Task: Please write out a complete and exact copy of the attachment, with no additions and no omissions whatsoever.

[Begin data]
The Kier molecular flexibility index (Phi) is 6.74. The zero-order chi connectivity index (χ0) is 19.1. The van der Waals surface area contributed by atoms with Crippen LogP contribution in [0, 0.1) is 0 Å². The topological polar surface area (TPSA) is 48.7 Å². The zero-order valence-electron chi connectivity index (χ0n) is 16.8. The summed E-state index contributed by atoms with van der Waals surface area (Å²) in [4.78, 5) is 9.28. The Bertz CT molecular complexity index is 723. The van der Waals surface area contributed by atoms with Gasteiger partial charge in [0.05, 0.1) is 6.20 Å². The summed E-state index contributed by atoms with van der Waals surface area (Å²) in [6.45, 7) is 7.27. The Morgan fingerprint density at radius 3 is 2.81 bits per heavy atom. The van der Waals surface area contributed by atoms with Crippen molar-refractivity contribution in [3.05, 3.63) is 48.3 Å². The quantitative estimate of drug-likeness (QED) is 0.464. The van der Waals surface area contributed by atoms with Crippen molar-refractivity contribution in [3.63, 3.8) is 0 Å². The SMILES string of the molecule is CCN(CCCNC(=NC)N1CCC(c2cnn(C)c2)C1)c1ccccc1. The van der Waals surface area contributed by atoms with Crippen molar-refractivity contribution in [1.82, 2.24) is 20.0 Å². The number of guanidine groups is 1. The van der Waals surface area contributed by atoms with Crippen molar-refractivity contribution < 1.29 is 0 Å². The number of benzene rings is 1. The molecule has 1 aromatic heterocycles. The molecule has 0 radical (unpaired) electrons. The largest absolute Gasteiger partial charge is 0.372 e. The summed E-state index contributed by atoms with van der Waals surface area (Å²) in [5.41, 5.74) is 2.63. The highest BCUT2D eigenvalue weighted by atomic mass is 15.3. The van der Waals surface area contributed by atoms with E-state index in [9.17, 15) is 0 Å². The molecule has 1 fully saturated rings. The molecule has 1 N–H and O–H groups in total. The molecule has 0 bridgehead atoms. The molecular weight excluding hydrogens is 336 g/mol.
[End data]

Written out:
The Kier molecular flexibility index (Phi) is 6.74. The zero-order chi connectivity index (χ0) is 19.1. The van der Waals surface area contributed by atoms with Crippen LogP contribution in [0, 0.1) is 0 Å². The topological polar surface area (TPSA) is 48.7 Å². The zero-order valence-electron chi connectivity index (χ0n) is 16.8. The summed E-state index contributed by atoms with van der Waals surface area (Å²) in [4.78, 5) is 9.28. The Bertz CT molecular complexity index is 723. The van der Waals surface area contributed by atoms with Gasteiger partial charge in [0.05, 0.1) is 6.20 Å². The summed E-state index contributed by atoms with van der Waals surface area (Å²) in [6.45, 7) is 7.27. The Morgan fingerprint density at radius 3 is 2.81 bits per heavy atom. The van der Waals surface area contributed by atoms with Crippen molar-refractivity contribution in [3.05, 3.63) is 48.3 Å². The quantitative estimate of drug-likeness (QED) is 0.464. The van der Waals surface area contributed by atoms with Crippen molar-refractivity contribution in [3.63, 3.8) is 0 Å². The SMILES string of the molecule is CCN(CCCNC(=NC)N1CCC(c2cnn(C)c2)C1)c1ccccc1. The van der Waals surface area contributed by atoms with Crippen molar-refractivity contribution in [1.82, 2.24) is 20.0 Å². The number of guanidine groups is 1. The van der Waals surface area contributed by atoms with Crippen molar-refractivity contribution < 1.29 is 0 Å². The number of benzene rings is 1. The molecule has 1 aromatic heterocycles. The molecule has 0 radical (unpaired) electrons. The largest absolute Gasteiger partial charge is 0.372 e. The summed E-state index contributed by atoms with van der Waals surface area (Å²) in [5.41, 5.74) is 2.63. The highest BCUT2D eigenvalue weighted by atomic mass is 15.3. The van der Waals surface area contributed by atoms with E-state index in [9.17, 15) is 0 Å². The molecule has 1 fully saturated rings. The molecule has 1 N–H and O–H groups in total. The molecule has 0 bridgehead atoms. The molecular weight excluding hydrogens is 336 g/mol.